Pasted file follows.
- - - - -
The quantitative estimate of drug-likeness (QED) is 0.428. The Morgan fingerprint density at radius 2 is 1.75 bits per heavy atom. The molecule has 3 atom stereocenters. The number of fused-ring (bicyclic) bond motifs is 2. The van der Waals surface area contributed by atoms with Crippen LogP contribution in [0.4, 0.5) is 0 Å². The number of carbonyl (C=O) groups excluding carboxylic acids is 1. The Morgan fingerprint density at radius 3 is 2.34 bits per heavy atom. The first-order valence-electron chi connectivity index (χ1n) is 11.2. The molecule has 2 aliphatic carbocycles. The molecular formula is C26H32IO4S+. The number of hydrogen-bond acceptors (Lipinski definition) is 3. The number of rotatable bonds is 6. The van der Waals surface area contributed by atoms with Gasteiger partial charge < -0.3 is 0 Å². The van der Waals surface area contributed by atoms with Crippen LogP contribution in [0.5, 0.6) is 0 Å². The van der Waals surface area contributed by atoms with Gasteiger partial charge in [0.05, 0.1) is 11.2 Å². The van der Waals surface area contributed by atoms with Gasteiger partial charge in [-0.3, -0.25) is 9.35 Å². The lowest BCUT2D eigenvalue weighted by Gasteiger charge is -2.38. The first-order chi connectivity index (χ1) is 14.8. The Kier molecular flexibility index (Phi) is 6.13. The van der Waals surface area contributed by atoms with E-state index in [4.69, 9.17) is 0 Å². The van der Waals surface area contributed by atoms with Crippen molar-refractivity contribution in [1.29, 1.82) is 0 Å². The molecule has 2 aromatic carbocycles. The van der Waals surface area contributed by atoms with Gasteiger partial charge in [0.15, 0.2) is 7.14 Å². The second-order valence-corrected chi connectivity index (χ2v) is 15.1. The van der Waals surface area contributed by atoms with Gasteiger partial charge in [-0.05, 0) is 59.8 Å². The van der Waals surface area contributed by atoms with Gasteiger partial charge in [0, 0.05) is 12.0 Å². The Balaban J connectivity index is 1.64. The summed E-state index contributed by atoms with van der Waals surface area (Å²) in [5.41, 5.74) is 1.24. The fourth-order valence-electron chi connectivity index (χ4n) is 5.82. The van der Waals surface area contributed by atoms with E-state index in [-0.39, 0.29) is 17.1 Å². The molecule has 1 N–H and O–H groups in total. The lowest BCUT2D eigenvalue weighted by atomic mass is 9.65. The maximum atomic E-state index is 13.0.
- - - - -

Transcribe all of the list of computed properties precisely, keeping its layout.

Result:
The quantitative estimate of drug-likeness (QED) is 0.428. The Morgan fingerprint density at radius 2 is 1.75 bits per heavy atom. The molecule has 3 atom stereocenters. The number of fused-ring (bicyclic) bond motifs is 2. The van der Waals surface area contributed by atoms with Crippen LogP contribution in [0.4, 0.5) is 0 Å². The number of carbonyl (C=O) groups excluding carboxylic acids is 1. The Morgan fingerprint density at radius 3 is 2.34 bits per heavy atom. The first-order valence-electron chi connectivity index (χ1n) is 11.2. The molecule has 2 aliphatic carbocycles. The molecular formula is C26H32IO4S+. The number of hydrogen-bond acceptors (Lipinski definition) is 3. The number of rotatable bonds is 6. The van der Waals surface area contributed by atoms with Gasteiger partial charge < -0.3 is 0 Å². The van der Waals surface area contributed by atoms with Crippen LogP contribution in [0.5, 0.6) is 0 Å². The van der Waals surface area contributed by atoms with Gasteiger partial charge in [0.05, 0.1) is 11.2 Å². The van der Waals surface area contributed by atoms with Gasteiger partial charge in [-0.3, -0.25) is 9.35 Å². The lowest BCUT2D eigenvalue weighted by Gasteiger charge is -2.38. The first-order chi connectivity index (χ1) is 14.8. The Kier molecular flexibility index (Phi) is 6.13. The van der Waals surface area contributed by atoms with E-state index in [4.69, 9.17) is 0 Å². The van der Waals surface area contributed by atoms with Crippen molar-refractivity contribution in [1.29, 1.82) is 0 Å². The molecule has 2 aromatic carbocycles. The van der Waals surface area contributed by atoms with Gasteiger partial charge in [0.15, 0.2) is 7.14 Å². The second-order valence-corrected chi connectivity index (χ2v) is 15.1. The van der Waals surface area contributed by atoms with Gasteiger partial charge in [-0.05, 0) is 59.8 Å². The van der Waals surface area contributed by atoms with Gasteiger partial charge in [0, 0.05) is 12.0 Å². The Balaban J connectivity index is 1.64. The summed E-state index contributed by atoms with van der Waals surface area (Å²) in [5.41, 5.74) is 1.24. The fourth-order valence-electron chi connectivity index (χ4n) is 5.82. The van der Waals surface area contributed by atoms with E-state index in [-0.39, 0.29) is 17.1 Å². The molecule has 1 N–H and O–H groups in total. The lowest BCUT2D eigenvalue weighted by atomic mass is 9.65. The maximum atomic E-state index is 13.0.